Print quality of photographic wall prints.

Print quality, or how good your print looks.

Print quality can be divided into to loose categories. Firstly  how good the finished photograph looks when it’s hanging on your wall. Secondly, how durable is the print. How long will it last.

We’ll deal briefly with how good it looks first. This naturally has a lot to do with personal taste. Some like their prints darker, or with stronger colour. Others prefer  softer colours and lighter tones. There are a whole lot of  personal preferences to take into account. As a general rule though a good quality print will have a full range of tones from near pure black to white. Even very light toned prints benefit from a small amount of black. A little black point in a print that is largely light in  tone gives our eyes a reference point for viewing. Similarly a very dark and moody print will gain extra impact if there is a small amount of white within the prints tonal range.

Old man will cup of tea. Image ideal to create great print quality. photo by excitations, outback photographers.
Very much still and image in the making. This picture file has all the ingredients to create great print quality.


Of course all this is of no consequence, should you not fined the subject or its treatment to your liking. That’s  another story. Here we are only really concerned with print quality. As always you must choose a photographer that will interpret your vision in a way that is to your liking. Print quality should be good providing you choose a reputable photographer.


Print quality, will my print keep on looking great for years to come.

Just because your new print looks good, doesn’t mean it is going to last. Sadly a fact of life. One I can assure you,  all reputable photographers wrestle with constantly. There are a mired of choices today, when it comes to selecting materials for making great looking prints. On one hand, chemically processed prints, created from digital files but processed in chemical baths much as they have been for decades. And on the other hand, digitally printed images, using either dye sublimation or ink jet technology. All have their pros and cons. For example chemically processed prints tend to be harder wearing. Ink jet style printing can be better quality and outlast chemical prints.

However not all ink jet  or for that matter chemical prints are created equal. Variations in ink sets and paper combinations, along with different chemical processes can mean many years difference in the time your beautiful print will be around. Some of the dodgy combinations of materials only last a few short years. Buyer beware. I shouldn’t have to say it but we at excitations use only the best materials. If you hear otherwise, then you have been misinformed.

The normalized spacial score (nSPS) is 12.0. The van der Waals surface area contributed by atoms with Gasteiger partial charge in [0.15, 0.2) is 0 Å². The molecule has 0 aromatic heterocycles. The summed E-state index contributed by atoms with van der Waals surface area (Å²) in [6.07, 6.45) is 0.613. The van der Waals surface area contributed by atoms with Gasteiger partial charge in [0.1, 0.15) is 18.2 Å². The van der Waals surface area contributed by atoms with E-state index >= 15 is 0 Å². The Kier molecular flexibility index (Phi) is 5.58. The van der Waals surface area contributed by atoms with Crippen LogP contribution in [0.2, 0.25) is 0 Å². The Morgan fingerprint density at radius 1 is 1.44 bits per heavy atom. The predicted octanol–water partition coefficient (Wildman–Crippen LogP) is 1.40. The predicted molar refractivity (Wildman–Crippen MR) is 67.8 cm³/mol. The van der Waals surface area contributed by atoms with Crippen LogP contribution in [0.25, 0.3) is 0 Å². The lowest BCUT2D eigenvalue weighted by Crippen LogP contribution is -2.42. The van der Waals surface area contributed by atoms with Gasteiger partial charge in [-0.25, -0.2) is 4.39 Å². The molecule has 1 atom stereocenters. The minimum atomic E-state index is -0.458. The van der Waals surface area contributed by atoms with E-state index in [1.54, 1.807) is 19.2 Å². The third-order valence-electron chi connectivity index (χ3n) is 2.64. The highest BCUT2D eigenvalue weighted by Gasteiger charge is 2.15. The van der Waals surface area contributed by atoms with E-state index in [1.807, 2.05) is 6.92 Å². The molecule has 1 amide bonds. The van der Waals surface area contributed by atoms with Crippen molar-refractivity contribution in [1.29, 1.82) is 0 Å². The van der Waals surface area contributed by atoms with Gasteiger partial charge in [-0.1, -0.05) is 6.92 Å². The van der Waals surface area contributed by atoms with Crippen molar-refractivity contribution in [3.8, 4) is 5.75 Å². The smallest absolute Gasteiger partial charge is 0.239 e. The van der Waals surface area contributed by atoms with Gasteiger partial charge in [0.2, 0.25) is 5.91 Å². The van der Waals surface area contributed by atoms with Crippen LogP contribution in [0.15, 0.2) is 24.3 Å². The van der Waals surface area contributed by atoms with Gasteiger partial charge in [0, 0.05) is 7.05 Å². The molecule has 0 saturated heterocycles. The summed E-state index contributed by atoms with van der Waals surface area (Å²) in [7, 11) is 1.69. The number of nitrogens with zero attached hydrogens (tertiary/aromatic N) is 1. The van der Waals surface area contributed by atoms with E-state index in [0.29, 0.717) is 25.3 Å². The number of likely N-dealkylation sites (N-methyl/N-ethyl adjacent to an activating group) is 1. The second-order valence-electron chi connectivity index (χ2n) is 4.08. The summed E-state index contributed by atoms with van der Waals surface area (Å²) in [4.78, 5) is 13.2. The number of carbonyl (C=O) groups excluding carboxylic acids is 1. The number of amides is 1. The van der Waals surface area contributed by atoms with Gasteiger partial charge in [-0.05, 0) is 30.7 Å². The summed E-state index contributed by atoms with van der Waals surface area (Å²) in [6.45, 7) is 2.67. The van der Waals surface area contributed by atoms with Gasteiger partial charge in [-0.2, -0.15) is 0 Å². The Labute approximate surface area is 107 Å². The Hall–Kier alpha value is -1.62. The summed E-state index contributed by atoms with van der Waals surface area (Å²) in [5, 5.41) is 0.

Making a good print isn’t the end of the process. How a print is mounted and framed, can and will have a huge effect on your prints life. Once again you most likely won’t be able to tell between a great framing job and one by the dodgy brothers. Not for a while at least. A quick true story about bad mounting and framing. Years ago we produced a small black and white print for a good client. She had it mounted and framed elsewhere. No problem, except she brought the whole lot back to use to replace because there was something wrong with our print. In fact the problem wasn’t our print. It was the bright yellow industrial glue used to adhere our archival print to a piece of acid filled, cheap packaging cardboard, before the print was framed. Three months and the picture was ruined. Actually it was ruined as soon as the glue was applied. Just took 3 months for the damage to show up.

So in summary, print quality is a combination of how a print looks and how durable it is. One is obvious to your eye. Unfortunately the other is not.

Art photo of pink rose tied to a board with string. Photo by excite art.
Borrowed this image from excite art. It makes an outstanding fine art print. Stunning print quality, and of course printed on archival grade materials. You still need to follow through with archival framing to get most benefit from the piece




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